Summertime brings a bounty and you don’t want to let any of it go to waste, but if I tried to utilize every bit of the herbs that are in my little garden right now, I’d be cooking around the clock! Drying your herbs is a great way to preserve them so that the wonderful, homegrown flavor can be enjoyed in many dishes throughout the year.
Buying herbs in the grocery can be expensive, but it you keep up with it, you can snip fresh herbs all summer, dry them out all along the way and you won’t need to make a store purchase. Plus, there’s a lot of satisfaction and a sense of accomplishment when you harvest what you’ve grown and use it. Meals just seem to taste a little better. Not everyone has a farm or the space/land for a full blown garden-I certainly don’t. But no matter where you live or how small of a space you might have, you can squeeze in an herb plant or two. It just needs a little nurturing and sunlight and you’ll reap the rewards.
I’ve air dried herbs in the past and that works perfectly well, but my neighbor Regina gave me a food dehydrator so I can dry them in a fraction of the time and I don’t have to wonder if I tied up the stems well, if it’s going to rain or if I have enough room in my closet for all that basil to dry out! My dehydrator is from Kitchen Living and it’s pretty simple and basic.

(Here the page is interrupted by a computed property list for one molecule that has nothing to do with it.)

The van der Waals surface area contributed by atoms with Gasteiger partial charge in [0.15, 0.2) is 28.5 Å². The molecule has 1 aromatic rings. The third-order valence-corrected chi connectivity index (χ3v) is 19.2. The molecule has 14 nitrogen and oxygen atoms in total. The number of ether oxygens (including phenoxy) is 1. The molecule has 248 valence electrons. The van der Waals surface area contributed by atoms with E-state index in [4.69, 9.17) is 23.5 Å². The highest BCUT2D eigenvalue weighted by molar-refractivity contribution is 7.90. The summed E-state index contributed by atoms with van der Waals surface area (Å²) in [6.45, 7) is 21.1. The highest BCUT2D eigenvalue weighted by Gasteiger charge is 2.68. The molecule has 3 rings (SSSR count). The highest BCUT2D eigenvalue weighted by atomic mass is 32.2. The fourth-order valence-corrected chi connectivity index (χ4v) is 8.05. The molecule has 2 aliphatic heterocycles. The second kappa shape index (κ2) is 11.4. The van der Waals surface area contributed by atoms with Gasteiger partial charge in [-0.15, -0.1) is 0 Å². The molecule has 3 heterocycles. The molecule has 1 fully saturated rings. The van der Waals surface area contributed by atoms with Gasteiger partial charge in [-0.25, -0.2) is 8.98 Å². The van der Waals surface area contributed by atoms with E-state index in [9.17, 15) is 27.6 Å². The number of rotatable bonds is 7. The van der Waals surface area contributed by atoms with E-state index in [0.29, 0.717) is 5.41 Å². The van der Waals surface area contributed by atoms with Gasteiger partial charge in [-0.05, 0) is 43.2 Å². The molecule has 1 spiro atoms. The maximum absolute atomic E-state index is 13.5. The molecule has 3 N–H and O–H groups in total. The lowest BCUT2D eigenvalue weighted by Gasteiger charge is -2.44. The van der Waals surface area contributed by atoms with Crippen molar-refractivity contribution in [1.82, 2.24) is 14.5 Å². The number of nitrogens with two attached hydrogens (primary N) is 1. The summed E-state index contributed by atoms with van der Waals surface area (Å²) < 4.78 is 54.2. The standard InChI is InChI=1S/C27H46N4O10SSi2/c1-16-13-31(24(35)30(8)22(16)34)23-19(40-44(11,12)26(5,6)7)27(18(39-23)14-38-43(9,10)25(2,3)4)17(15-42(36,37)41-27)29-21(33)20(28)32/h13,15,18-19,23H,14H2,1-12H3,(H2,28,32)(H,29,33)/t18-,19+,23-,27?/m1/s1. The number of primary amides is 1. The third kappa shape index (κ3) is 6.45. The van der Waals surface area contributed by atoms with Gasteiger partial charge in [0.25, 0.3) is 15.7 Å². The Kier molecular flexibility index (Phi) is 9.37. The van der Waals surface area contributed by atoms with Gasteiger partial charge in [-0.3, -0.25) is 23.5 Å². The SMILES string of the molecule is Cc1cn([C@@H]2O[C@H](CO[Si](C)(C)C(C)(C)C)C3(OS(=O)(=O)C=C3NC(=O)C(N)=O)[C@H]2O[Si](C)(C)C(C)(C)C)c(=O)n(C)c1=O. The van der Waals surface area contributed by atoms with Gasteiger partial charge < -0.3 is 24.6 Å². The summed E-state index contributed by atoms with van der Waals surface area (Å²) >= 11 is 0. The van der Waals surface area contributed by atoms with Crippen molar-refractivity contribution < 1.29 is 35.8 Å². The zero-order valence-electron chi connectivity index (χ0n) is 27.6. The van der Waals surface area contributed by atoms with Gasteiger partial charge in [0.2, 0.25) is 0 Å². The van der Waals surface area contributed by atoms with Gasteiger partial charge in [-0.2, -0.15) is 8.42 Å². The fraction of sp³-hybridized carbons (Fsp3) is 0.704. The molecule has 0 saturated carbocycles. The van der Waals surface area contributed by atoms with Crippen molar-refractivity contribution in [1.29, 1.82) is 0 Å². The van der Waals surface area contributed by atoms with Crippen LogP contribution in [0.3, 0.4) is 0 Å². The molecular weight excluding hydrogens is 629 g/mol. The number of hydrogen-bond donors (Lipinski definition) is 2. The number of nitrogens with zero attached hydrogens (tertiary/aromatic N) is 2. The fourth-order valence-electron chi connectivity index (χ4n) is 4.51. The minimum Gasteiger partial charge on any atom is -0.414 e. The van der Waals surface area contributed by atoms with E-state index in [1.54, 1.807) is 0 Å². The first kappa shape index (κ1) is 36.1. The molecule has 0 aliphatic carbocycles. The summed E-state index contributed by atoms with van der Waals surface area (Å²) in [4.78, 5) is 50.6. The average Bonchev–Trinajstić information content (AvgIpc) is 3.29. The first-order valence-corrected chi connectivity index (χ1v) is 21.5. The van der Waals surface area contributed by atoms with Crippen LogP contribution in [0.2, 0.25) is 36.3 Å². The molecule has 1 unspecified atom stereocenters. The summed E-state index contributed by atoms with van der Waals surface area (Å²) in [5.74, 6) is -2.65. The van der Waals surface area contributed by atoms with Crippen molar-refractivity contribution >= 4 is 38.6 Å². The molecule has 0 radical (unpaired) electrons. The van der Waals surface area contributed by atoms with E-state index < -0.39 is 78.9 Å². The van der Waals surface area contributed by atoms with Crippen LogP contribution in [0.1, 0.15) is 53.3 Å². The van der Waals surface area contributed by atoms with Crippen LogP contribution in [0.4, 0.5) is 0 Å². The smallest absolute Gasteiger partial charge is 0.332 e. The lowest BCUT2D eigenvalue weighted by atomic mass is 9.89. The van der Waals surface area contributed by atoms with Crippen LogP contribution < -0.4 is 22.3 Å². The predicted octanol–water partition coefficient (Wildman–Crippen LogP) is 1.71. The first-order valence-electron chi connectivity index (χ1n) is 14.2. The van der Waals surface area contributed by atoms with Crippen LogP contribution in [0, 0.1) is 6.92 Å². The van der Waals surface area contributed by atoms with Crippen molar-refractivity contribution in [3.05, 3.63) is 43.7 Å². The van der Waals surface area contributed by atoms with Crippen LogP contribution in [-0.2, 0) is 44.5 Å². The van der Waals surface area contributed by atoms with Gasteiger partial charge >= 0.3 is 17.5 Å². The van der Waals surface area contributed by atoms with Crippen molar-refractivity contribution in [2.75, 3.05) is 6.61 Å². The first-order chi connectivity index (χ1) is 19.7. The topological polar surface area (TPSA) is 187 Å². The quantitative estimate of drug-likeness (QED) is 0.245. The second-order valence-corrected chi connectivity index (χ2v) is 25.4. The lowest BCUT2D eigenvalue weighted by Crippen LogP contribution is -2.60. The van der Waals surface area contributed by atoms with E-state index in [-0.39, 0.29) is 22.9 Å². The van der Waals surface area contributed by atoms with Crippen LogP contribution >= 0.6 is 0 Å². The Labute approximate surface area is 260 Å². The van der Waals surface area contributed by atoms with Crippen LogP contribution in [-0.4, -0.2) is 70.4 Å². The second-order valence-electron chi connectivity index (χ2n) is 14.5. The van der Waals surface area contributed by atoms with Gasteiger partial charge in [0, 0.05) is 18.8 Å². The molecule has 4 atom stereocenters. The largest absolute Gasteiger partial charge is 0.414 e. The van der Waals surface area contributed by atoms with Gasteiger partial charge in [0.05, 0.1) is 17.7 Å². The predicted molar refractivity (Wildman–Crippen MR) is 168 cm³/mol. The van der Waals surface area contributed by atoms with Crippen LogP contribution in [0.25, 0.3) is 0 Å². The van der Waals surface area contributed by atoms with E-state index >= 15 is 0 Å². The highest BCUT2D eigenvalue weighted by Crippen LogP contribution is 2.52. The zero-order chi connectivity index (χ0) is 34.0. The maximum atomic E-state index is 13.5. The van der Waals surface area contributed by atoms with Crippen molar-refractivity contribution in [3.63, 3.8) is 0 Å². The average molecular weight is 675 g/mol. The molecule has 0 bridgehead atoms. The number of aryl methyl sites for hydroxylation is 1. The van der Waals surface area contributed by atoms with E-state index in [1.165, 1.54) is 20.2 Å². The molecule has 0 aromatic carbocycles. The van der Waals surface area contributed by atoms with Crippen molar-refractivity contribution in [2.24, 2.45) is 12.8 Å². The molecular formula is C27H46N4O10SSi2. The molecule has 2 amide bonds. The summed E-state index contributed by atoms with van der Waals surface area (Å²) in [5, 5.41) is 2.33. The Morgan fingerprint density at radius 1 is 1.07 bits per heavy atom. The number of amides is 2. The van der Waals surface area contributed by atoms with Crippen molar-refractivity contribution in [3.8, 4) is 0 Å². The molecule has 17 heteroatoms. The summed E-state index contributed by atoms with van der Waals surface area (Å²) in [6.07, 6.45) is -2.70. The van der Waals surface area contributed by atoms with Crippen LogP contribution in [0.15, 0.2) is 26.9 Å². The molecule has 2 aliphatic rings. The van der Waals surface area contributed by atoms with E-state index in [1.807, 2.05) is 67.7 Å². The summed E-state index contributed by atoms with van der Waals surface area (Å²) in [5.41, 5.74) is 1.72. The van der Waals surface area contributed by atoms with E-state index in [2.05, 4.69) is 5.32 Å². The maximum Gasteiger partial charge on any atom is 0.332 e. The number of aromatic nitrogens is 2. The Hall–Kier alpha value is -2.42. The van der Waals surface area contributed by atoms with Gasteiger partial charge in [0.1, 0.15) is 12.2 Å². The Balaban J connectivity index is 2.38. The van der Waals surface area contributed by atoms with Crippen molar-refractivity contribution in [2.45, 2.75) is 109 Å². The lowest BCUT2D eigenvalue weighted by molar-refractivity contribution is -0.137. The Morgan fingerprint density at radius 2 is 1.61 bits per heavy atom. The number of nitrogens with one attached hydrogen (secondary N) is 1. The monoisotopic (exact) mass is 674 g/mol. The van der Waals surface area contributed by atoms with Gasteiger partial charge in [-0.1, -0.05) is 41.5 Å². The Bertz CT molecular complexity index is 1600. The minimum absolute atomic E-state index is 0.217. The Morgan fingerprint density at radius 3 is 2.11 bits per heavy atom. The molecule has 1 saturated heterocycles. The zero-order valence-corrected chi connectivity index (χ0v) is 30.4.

It holds 5 trays, the warming element is in the bottom and the lid rotates to allow different settings for letting moisture and heat escape. It works just great and it came with a pretty thorough instruction book with drying times and recipes. There are plenty other models out there with timers, adjustable thermostats, digital readouts, etc. with prices ranging from $50-$350. It just depends on your budget and what features you’re looking for.
The process of drying oregano, thyme, basil, parsley, etc. is super easy. Gather up your herbs, rinse them off, shake off the excess water and lay them in the trays.
The herbs are dry and ready for storage when the leaves crumble, the stems snap in half and they’ve cooled completely.
Now about storage. If you look in your spice cabinet, you probably have a variety of containers like me. In the future, I’m going to only buy glass bottles so that I can reuse them with my dried herbs. I like glass because it’s recyclable and it doesn’t retain odors. I also prefer the separate screw top lids as opposed to the lids with the built in flip shaker. The seam could break due to usage and then I’m left without a proper lid.
I found some great little spice bottles that fit the bill at Bed Bath and Beyond for just 99 cents! To store, remove as much of the stem as you can, pop them into a food processor and give them a quick pulse.
I’ll keep some of the crumbled herbs in the shaker containers for quick use and store the remaining uncrushed dried leaves in a glass jar, refilling the shaker containers as needed.
A food dehydrator can also be used to dry fruit, veggies, meats, flowers, etc, so it’s really a useful, money saving appliance if you put it to work. Fresh fruit, vegetables and herbs are only fresh for so long and dehydrating saves the food, saves you money in the long run and lets you enjoy your summer garden all year long.